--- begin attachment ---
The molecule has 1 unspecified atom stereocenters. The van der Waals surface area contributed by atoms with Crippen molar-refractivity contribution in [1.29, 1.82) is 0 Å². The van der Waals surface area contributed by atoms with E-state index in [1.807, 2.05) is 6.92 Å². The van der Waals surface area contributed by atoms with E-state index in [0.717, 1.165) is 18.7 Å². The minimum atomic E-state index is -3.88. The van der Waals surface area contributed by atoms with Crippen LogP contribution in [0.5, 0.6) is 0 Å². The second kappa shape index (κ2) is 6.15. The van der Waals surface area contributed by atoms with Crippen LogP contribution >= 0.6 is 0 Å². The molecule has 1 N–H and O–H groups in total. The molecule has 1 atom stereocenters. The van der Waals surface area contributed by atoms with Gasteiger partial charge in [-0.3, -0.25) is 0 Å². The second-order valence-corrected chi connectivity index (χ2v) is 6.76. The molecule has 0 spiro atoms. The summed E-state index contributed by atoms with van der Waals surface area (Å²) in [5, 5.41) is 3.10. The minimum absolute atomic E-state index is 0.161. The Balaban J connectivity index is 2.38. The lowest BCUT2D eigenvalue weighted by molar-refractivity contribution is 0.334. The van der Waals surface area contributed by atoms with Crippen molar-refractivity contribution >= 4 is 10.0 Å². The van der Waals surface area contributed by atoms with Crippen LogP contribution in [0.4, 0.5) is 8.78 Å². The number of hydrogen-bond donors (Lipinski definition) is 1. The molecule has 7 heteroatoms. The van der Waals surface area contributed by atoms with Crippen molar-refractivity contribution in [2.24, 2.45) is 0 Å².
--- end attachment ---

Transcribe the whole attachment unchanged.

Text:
The molecule has 1 unspecified atom stereocenters. The van der Waals surface area contributed by atoms with Crippen molar-refractivity contribution in [1.29, 1.82) is 0 Å². The van der Waals surface area contributed by atoms with E-state index in [1.807, 2.05) is 6.92 Å². The van der Waals surface area contributed by atoms with E-state index in [0.717, 1.165) is 18.7 Å². The minimum atomic E-state index is -3.88. The van der Waals surface area contributed by atoms with Crippen LogP contribution in [0.5, 0.6) is 0 Å². The second kappa shape index (κ2) is 6.15. The van der Waals surface area contributed by atoms with Crippen LogP contribution >= 0.6 is 0 Å². The molecule has 1 N–H and O–H groups in total. The molecule has 1 atom stereocenters. The van der Waals surface area contributed by atoms with Gasteiger partial charge in [-0.3, -0.25) is 0 Å². The second-order valence-corrected chi connectivity index (χ2v) is 6.76. The molecule has 0 spiro atoms. The summed E-state index contributed by atoms with van der Waals surface area (Å²) in [5, 5.41) is 3.10. The minimum absolute atomic E-state index is 0.161. The Balaban J connectivity index is 2.38. The lowest BCUT2D eigenvalue weighted by molar-refractivity contribution is 0.334. The van der Waals surface area contributed by atoms with Crippen molar-refractivity contribution >= 4 is 10.0 Å². The van der Waals surface area contributed by atoms with Crippen LogP contribution in [0.4, 0.5) is 8.78 Å². The number of hydrogen-bond donors (Lipinski definition) is 1. The molecule has 7 heteroatoms. The van der Waals surface area contributed by atoms with Crippen molar-refractivity contribution in [2.24, 2.45) is 0 Å².